In recognition of these principles, it is ordered:

 1. That the Trustees post appropriate notice of the establishment of the new rule at least 14 days prior to the date it is to become effective and that they make every reasonable effort to resolve the crew consist issue by negotiation during the notice period. The Trustees are instructed in this connection to proffer to the UTU their agreement to a procedure for implementing and administering the new crew consist rule either:

 First:

 (a) By the establishment within the 14-day notice period of a Standing Committee consisting of one or more representatives of the UTU, an equal representation of the Trustees, and a Chairman to be selected by mutual agreement of the other Committee members; with provision for the establishment, also, of similarly constructed sub-committees in each territory;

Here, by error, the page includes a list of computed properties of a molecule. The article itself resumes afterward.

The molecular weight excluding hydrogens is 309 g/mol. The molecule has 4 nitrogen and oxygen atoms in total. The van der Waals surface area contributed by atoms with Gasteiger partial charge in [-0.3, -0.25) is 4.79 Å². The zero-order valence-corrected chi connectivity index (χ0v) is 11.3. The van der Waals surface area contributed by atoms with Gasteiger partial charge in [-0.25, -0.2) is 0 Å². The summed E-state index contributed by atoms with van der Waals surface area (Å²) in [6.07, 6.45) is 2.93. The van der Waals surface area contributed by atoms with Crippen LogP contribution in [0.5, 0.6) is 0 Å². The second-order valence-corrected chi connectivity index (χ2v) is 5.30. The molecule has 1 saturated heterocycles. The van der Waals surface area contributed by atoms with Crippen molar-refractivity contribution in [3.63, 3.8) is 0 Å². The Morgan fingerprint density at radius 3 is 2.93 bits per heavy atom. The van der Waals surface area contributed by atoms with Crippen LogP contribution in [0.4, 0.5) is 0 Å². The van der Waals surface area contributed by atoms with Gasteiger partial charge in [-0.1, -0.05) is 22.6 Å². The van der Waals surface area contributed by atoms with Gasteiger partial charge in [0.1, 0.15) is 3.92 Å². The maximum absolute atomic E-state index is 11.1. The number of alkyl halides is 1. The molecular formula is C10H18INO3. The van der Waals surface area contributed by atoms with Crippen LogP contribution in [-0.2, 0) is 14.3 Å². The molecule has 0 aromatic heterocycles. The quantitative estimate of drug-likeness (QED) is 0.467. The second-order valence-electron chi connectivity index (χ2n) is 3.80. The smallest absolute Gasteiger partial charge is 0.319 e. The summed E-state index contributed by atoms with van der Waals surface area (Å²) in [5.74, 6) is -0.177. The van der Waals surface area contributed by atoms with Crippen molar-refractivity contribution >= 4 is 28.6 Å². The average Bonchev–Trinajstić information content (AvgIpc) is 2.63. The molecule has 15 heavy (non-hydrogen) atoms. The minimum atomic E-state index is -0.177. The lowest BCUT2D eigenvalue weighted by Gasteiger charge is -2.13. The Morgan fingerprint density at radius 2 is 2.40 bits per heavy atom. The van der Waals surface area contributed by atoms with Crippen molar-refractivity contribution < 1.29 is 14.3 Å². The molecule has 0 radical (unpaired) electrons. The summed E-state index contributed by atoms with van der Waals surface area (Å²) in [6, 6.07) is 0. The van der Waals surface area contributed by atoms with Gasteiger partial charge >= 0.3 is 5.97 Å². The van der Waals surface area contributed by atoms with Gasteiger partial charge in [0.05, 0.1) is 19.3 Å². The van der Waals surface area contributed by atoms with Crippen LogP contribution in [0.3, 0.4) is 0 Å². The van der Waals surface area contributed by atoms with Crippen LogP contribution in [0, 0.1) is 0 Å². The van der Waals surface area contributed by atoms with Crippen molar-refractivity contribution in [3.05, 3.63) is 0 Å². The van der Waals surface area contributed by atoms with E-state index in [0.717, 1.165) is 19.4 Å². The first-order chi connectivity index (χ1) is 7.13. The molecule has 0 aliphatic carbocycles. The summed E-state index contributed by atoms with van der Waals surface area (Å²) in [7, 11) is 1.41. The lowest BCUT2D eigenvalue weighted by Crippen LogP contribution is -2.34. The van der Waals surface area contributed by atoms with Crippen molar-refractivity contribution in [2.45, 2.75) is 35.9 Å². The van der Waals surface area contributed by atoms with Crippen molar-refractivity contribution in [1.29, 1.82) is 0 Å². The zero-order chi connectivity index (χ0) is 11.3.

(b) By the conferring on this Standing Committee, by agreement, of authority and responsibility:

 (i) to resolve within the four-month period following the effective date of the new rule issues which may arise in particular cases regarding the effect of proposed crew reductions upon adequate and safe transportation service to the public and upon the interests of the employees affected, with the understanding that this permit reductions in train crews at a rate roughly equivalent to the attrition rate during this period among employees affected by the new rule;

 (ii) to set, so far as is possible during this period, guidelines for subsequent application of the safety and workload standards to other cases;

  (iii) to advise the Court on or before November 30, 1972, regarding action taken in the implementation of the new rule and regarding the necessity, if any, of additional procedures providing an ultimate solution of the crew consist issue;